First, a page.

In this section, we discuss several algorithms for solving nonlinear equations in one unknown,

**Algorithms for Solving Nonlinear Equations**

In this section, we discuss
several algorithms for solving nonlinear equations in one unknown,

There are several reasons for
this choice among subareas of numerical analysis. First of all, this is an
extremely important problem from both a practical and the-oretical point of
view. It arises as a mathematical model of numerous phenomena in the sciences
and engineering, both directly and indirectly. (Recall, for example, that the
standard calculus technique for finding extremum points of a function ** f (x) **is based on finding its critical points, which
are the roots of the equation

Let us start with dispelling
a misconception you might have about solving equations. Your experience with
equation solving from middle school to calculus courses might have led you to
believe that we can solve equations by “factoring” or by applying a readily
available formula. Sorry to break it to you, but you have been deceived (with
the best of educational intentions, of course): you were able to solve all
those equations only because they had been carefully selected to make it
possible. In general, we cannot solve equations exactly and need approximation
algorithms to do so.

This is true even for solving
the quadratic equation

*ax*^{2}** **+

because the standard formula
for its roots

requires computing the square
root, which can be done only approximately for most positive numbers. In
addition, as we discussed in Section 11.4, this canonical formula needs to be
modified to avoid the possibility of low-accuracy solutions.

What about formulas for roots
of polynomials of degrees higher than two? Such formulas for third- and
fourth-degree polynomials exist, but they are too cumbersome to be of practical
value. For polynomials of degrees higher than four, there can be no general
formula for their roots that would involve only the polynomial’s coefficients,
arithmetical operations, and radicals (taking roots). This remarkable result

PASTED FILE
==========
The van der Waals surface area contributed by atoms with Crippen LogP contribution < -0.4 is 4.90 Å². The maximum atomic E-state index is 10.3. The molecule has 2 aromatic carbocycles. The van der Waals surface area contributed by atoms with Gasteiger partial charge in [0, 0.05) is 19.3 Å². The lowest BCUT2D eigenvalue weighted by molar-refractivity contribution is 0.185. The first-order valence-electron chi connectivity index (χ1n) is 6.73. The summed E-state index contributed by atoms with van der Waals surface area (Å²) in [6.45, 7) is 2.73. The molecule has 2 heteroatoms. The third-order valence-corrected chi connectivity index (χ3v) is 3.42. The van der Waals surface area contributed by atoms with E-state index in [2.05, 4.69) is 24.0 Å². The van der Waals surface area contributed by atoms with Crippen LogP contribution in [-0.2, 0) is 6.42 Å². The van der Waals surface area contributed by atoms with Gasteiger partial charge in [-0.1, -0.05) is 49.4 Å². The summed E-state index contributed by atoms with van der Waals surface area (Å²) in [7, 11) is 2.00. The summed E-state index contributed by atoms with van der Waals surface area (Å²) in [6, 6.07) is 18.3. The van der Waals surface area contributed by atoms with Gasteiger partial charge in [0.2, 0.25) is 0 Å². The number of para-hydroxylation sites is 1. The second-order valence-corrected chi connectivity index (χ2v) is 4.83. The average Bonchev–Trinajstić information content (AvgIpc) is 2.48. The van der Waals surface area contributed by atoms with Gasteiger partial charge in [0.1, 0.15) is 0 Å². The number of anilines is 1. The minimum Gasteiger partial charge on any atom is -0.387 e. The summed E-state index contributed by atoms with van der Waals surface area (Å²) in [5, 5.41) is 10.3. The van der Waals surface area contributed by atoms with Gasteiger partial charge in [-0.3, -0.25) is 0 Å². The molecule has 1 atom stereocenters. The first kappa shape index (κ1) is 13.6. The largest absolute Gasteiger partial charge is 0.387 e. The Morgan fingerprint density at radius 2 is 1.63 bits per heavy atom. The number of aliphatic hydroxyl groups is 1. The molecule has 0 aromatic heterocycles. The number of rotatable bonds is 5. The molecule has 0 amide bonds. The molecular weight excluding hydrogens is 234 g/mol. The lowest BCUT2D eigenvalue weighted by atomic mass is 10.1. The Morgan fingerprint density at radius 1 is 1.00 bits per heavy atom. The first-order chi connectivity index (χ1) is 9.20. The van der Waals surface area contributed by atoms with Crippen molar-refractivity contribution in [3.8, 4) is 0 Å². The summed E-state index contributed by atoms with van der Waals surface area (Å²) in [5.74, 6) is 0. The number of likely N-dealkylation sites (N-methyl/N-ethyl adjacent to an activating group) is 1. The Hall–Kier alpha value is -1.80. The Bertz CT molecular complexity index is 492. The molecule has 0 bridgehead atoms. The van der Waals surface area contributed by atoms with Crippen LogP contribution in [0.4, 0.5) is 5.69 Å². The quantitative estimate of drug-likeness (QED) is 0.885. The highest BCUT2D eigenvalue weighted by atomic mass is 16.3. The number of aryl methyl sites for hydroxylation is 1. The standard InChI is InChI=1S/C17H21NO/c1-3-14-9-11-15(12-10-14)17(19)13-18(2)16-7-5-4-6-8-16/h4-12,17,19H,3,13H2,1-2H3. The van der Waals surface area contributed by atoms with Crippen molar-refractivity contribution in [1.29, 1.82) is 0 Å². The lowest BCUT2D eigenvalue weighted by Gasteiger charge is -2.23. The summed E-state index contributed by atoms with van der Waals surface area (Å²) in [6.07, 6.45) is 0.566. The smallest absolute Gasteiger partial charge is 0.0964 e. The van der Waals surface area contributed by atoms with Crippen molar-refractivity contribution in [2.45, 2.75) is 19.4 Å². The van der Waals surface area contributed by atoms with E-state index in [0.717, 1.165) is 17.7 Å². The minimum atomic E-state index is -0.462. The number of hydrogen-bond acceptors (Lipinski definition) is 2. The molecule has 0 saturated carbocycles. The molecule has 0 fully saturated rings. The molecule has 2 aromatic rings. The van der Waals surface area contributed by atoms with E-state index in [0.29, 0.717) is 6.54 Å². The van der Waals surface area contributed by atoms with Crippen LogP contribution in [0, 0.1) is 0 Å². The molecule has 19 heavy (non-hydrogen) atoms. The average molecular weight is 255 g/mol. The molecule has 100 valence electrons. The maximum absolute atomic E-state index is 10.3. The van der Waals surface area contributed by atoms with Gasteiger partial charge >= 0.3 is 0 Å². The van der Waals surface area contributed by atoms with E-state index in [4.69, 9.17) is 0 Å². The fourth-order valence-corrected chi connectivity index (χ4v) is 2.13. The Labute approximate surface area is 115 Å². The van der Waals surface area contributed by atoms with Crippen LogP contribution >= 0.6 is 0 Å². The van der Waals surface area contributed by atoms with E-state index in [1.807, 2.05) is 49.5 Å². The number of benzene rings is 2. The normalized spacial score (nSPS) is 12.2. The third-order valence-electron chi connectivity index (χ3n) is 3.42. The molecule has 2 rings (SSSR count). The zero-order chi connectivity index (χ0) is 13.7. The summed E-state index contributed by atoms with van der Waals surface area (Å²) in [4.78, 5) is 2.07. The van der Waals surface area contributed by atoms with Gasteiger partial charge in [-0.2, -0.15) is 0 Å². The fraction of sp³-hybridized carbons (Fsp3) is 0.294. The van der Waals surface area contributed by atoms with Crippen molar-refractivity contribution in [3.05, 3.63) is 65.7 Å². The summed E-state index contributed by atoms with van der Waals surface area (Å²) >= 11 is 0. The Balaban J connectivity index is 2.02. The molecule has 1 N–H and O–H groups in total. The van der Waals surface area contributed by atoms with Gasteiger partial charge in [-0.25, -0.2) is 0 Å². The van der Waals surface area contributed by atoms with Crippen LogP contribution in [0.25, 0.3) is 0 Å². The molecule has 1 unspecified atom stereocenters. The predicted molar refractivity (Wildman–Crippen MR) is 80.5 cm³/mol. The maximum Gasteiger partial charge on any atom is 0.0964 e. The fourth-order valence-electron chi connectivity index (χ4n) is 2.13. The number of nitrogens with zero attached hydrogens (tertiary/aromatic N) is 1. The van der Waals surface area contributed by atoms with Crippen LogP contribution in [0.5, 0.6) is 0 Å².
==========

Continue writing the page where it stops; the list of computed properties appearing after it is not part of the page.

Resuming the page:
was published first by the Italian mathematician and physician Paolo Ruffini
(1765–1822) in 1799 and rediscovered a quarter century later by the Norwegian
mathematician Niels Abel (1802–1829); it was developed further by the French
mathematician Evariste Galois (1811–1832).^{4}

The impossibility of such a
formula can hardly be considered a great disap-pointment. As the great German
mathematician Carl Friedrich Gauss (1777–1855) put it in his thesis of 1801,
the algebraic solution of an equation was no better than devising a symbol for
the root of the equation and then saying that the equation had a root equal to
the symbol [OCo98].

We can interpret solutions to
equation (12.4) as points at which the graph of the function ** f (x)** intersects with the

**Bisection
Method**

This algorithm is based on an
observation that the graph of a continuous function must intersect with the ** x**-axis between two points

The validity of this
observation is proved as a theorem in calculus courses, and we take it for
granted here. It serves as the basis of the following algorithm, called the ** bisection
method**, for solving equation (12.4). Starting with an interval [

** f (x) **at the middle point

on [*x*_{mid}** ,
b**], depending on which of the two halves the values of

Since we cannot expect the
bisection algorithm to stumble on the exact value of the equation’s root and
stop, we need a different criterion for stopping the algo-

rithm.
We can stop the algorithm after the interval [*a*_{n}*, b***_{n}**] bracketing some root

This inequality implies that
the sequence of approximations {*x***_{n}**} can be made as close to root

Here is pseudocode of the